Scottish National Party

Nurse finds herself at centre of election smear campaign

Joanna Cherry’s apology on Twitter

Senior representatives from other political parties, including Scottish Labour and the Scottish Liberal Democrats criticised the alleged smearing of Ms Austin.

Scottish Conservative spokesman Murdo Fraser described it as a disgraceful episode” and said “such behaviour is utterly unacceptable”.

The Royal College of Nursing told Nursing Times that nurses should be valued, but chose not to tackle the smear allegations directly.

Theresa Fyffe, director of RCN Scotland, said: “Nursing staff are rightly praised for the work they do, but warm words don’t pay the bills. The bottom line for nursing staff is that they have seen their pay fall by around 14% in real terms since 2010.

“And over 700 nurses in the UK have had to apply to RCN Foundation for hardship grants because of the government’s pay cap. This is just the tip of the iceberg,” she said.

“In the last employment survey among RCN members, 30% had struggled to pay gas and electricity bills and 14% had missed meals because of financial difficulties,” noted Ms Fyffe.

“Governments across the UK can and should value their nursing staff, but instead, they’ve chosen to give them another real-terms pay cut for 2017-18,” she said, citing the ongoing 1% pay rise cap.

Theresa Fyffe

Theresa Fyffe

Theresa Fyffe, RCN Scotland

She added: “Nurses are exhausted, morale is low and many nursing staff are asking why they would stay in the profession when they feel so undervalued. Nursing staff should not be expected to pay for the financial pressures on the NHS.”

The issue of nurses using foodbanks was also raised last week at the RCN’s annual congress in Liverpool by the union’s chief executive and general secretary Janet Davies, though it remains a controversial topic for some in the profession.

As previously reported by Nursing Times, earlier this month Theresa May was accused of ducking questions on nurse pay and the use of foodbanks in an interview on the BBC’s Andrew Marr Show.

The prime minister was pressed on whether it was acceptable that “lots of ordinary nurses” were now using foodbanks in the light of ongoing pay freezes.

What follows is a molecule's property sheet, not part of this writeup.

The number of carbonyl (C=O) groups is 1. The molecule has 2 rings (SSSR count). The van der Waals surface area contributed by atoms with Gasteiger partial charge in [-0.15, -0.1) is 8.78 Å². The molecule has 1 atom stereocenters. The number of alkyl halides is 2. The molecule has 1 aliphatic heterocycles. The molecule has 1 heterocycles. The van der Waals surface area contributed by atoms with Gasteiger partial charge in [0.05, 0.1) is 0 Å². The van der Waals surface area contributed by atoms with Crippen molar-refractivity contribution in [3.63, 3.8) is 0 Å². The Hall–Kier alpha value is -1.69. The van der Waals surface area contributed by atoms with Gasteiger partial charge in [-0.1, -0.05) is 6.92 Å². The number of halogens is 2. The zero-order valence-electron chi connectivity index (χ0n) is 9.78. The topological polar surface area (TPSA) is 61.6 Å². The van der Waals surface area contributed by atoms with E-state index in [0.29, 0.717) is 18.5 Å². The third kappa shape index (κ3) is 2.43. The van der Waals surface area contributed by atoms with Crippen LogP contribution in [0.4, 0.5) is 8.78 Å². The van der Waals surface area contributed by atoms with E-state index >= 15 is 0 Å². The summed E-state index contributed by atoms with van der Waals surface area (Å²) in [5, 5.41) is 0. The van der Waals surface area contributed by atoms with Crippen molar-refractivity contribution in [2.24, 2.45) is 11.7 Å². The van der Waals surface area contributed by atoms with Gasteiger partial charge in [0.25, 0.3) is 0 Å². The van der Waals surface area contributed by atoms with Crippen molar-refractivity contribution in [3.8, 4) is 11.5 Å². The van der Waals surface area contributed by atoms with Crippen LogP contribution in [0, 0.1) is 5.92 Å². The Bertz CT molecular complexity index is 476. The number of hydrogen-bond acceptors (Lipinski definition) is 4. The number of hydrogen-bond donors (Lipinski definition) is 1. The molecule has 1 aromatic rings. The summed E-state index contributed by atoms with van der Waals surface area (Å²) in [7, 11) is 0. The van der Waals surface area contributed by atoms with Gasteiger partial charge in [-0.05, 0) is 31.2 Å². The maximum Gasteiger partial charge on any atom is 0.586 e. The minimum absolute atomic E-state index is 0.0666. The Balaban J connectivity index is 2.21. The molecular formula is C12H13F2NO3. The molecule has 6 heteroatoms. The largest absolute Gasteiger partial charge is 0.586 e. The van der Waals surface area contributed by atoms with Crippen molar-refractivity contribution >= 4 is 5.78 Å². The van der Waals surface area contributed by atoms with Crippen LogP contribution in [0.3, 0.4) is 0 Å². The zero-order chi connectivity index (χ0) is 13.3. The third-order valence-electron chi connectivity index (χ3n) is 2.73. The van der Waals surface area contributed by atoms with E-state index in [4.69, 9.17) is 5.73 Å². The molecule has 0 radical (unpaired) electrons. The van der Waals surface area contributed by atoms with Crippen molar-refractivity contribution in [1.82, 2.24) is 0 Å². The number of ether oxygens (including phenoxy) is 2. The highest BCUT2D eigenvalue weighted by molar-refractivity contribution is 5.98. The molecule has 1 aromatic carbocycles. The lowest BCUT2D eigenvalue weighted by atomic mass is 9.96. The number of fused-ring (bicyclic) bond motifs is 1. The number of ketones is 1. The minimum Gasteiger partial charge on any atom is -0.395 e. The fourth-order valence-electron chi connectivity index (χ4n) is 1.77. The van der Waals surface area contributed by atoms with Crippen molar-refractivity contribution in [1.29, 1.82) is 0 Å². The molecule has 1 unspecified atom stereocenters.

Readers' comments (3)

  • Thank goodness Sturgeon has some common sense and actually recognises the difficulties. And having a sister working in the NHS no doubt helps her understand the situation.

    Scotland with its devolved NHS has a helpline for whistleblowers to raise concerns anonymously and it has not withdrawn the bursary.

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  • Maybe it's just time for every decent person to boycott The Sun, not just Liverpool and Manchester.

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  • And the lesson is nurse be aware. You stick your head above he parapet at your peril.

    This brings to mind a story in Nursing Times from 1996 (?) about a local authority in London which advertised for what was essentially a Toilet Attendant. Nothing controversial except that the starting pay was higher than that of a D grade Staff Nurse with the NHS in London.

    If I was working my guts out as a Staff Nurse in A & E and was having to use food banks I know what I would do. I would take a long, slow hard look in the mirror and contemplate my options. Seriously. Almost certainly I would choose one which did not involve a working for the NHS in A & E. Everyone knows a chain will break at its weakest point. In this case the chain is the NHS.

    Make sure that weak point isn't you.